Facebook, Twitter, Tumblr, Google+, Youtube, Instagram, WordPress — odds are good that most people have an account set up on at least one of these websites. I, in fact, have an account on all of them. So, why are we, as a society, so into social media? When did it become so popular as to include people all over the world, of all ages and cultures and interests?
The benefits of using social media are numerous. These sites enable people with common interests or purposes or beliefs to interact. I have had the pleasure of meeting several people online that I would never have been able to meet any other way. I can learn new skills, discuss my ideas, promote myself, and broaden my circle of acquaintances. I can support and encourage my friends, and console or commiserate when it is necessary. I can feel like I am a part of something big.
This is a detriment. Social media is, at least in my life, beginning to replace other interests or hobbies — there is not enough time in my life for everything I love to do. I check my sites several times a day, scrolling and commenting and liking and reading other peoples’ posts. I watch a video online, and it links to another video, and another. Time gets away from me. Playing my instrument, practicing my calligraphy, sketching a picture, reading a book, playing a video game, crocheting an afghan — all my other hobbies take a backseat to updating my status online.
It gets worse. Studies are suggesting that the longer one spends on social media websites, the more unhappy he or she becomes with his or her own life. It seems that people become envious of the lives they see presented to them (not to confuse this with the lives their friends are actually living, which, daily, are likely just as boring and uneventful as their own). In fact, many people are now, whether intentionally or unintentionally, dishonest about what they show on their sites, showing just the positives: they post pictures of their vacations or slim themselves down with photo-altering programs or write about their job promotions or update about how their husbands are the sweetest men in the world because they got roses for their birthdays.
By themselves, none of these things are a terrible misrepresentation of someone’s life, and I delight in the joy of my friends. The problem comes when one only posts about the exceptional things that happen to them, in an effort to make others think their entire lives are exceptional. “Look how skinny I am in my bikini in Aruba! I could afford this because I got a promotion at work, the day after my husband sent 32 long-stemmed roses to the office to celebrate my amazing and enviable existence!” See the problem? Sadly, social media becomes a contest, rather than a celebration.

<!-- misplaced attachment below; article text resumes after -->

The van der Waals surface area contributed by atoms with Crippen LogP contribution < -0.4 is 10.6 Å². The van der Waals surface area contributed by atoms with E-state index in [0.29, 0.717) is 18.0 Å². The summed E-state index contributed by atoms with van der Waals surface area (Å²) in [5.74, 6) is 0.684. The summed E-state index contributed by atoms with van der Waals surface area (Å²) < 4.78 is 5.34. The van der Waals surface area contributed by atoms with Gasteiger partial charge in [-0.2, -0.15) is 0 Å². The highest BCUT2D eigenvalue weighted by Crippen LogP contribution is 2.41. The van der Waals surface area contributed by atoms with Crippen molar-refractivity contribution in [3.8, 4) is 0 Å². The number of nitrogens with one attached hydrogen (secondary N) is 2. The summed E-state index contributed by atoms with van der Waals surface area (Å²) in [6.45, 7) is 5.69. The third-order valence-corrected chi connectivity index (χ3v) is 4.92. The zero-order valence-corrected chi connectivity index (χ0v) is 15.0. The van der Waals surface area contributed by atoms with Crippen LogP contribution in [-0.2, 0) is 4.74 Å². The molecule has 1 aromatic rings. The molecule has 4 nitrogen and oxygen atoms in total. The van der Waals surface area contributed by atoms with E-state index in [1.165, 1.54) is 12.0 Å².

The concept of social media site is sound: interact with old friends; make new friends; easily, inexpensively, and quickly keep in contact with people you love, even if they live across the globe. Unfortunately, in practice we see that websites dedicated to human interaction, unfortunately, are at the mercy of the humans who interact. They have become a safe haven for bullies and trolls, who enjoy spewing hate with few (if any) consequences. They have fueled a rampant case of widespread narcissism, where one’s self-esteem is now determined by how many followers/friends/likes/comments one has. They have granted fanatics a sounding board from which to promote their controversial arguments, with little regard for the political, religious, or philosophical beliefs of others. They have enabled people to post pictures of others which are unflattering or embarrassing, without their consent, sometimes even anonymously. They have, ironically, ended friendships.
In effect, social media is a double-edged sword. It is a fine balance between responsibly utilizing it and abusing it. It is an expectation that everyone uses social media, but it sometimes becomes a chore. Even when I am interacting respectfully, I am still constantly assailed by arguments, updates, and images that are snarky or untruthful or outrageous.
I can’t block out the negativity completely, but I can contribute positively by creating or resharing inspiring and encouraging messages. I hope that will be enough. Peace and love.